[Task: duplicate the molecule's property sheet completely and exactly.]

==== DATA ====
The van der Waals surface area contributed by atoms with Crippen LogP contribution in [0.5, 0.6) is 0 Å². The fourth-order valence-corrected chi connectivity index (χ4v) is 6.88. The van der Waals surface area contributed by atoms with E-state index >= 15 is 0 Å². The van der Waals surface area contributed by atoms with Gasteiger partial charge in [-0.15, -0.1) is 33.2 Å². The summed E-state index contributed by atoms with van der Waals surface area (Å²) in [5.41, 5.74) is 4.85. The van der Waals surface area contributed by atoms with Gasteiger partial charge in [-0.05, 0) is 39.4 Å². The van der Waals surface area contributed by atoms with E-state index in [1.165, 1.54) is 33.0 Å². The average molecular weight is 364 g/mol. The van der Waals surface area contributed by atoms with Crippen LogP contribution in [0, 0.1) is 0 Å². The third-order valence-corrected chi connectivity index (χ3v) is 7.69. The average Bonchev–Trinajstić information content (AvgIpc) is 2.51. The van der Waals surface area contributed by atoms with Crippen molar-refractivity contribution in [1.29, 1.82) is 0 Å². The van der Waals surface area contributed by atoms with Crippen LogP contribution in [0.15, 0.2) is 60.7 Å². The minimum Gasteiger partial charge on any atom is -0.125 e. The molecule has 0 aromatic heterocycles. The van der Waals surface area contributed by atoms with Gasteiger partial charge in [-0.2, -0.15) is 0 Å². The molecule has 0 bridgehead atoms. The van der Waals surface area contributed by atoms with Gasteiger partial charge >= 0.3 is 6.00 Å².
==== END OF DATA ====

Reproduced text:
The van der Waals surface area contributed by atoms with Crippen LogP contribution in [0.5, 0.6) is 0 Å². The fourth-order valence-corrected chi connectivity index (χ4v) is 6.88. The van der Waals surface area contributed by atoms with E-state index >= 15 is 0 Å². The van der Waals surface area contributed by atoms with Gasteiger partial charge in [-0.15, -0.1) is 33.2 Å². The summed E-state index contributed by atoms with van der Waals surface area (Å²) in [5.41, 5.74) is 4.85. The van der Waals surface area contributed by atoms with Gasteiger partial charge in [-0.05, 0) is 39.4 Å². The van der Waals surface area contributed by atoms with E-state index in [1.165, 1.54) is 33.0 Å². The average molecular weight is 364 g/mol. The van der Waals surface area contributed by atoms with Crippen LogP contribution in [0, 0.1) is 0 Å². The third-order valence-corrected chi connectivity index (χ3v) is 7.69. The average Bonchev–Trinajstić information content (AvgIpc) is 2.51. The van der Waals surface area contributed by atoms with Crippen molar-refractivity contribution in [1.29, 1.82) is 0 Å². The van der Waals surface area contributed by atoms with Crippen LogP contribution in [0.15, 0.2) is 60.7 Å². The minimum Gasteiger partial charge on any atom is -0.125 e. The molecule has 0 aromatic heterocycles. The van der Waals surface area contributed by atoms with Gasteiger partial charge in [-0.2, -0.15) is 0 Å². The molecule has 0 bridgehead atoms. The van der Waals surface area contributed by atoms with Gasteiger partial charge >= 0.3 is 6.00 Å².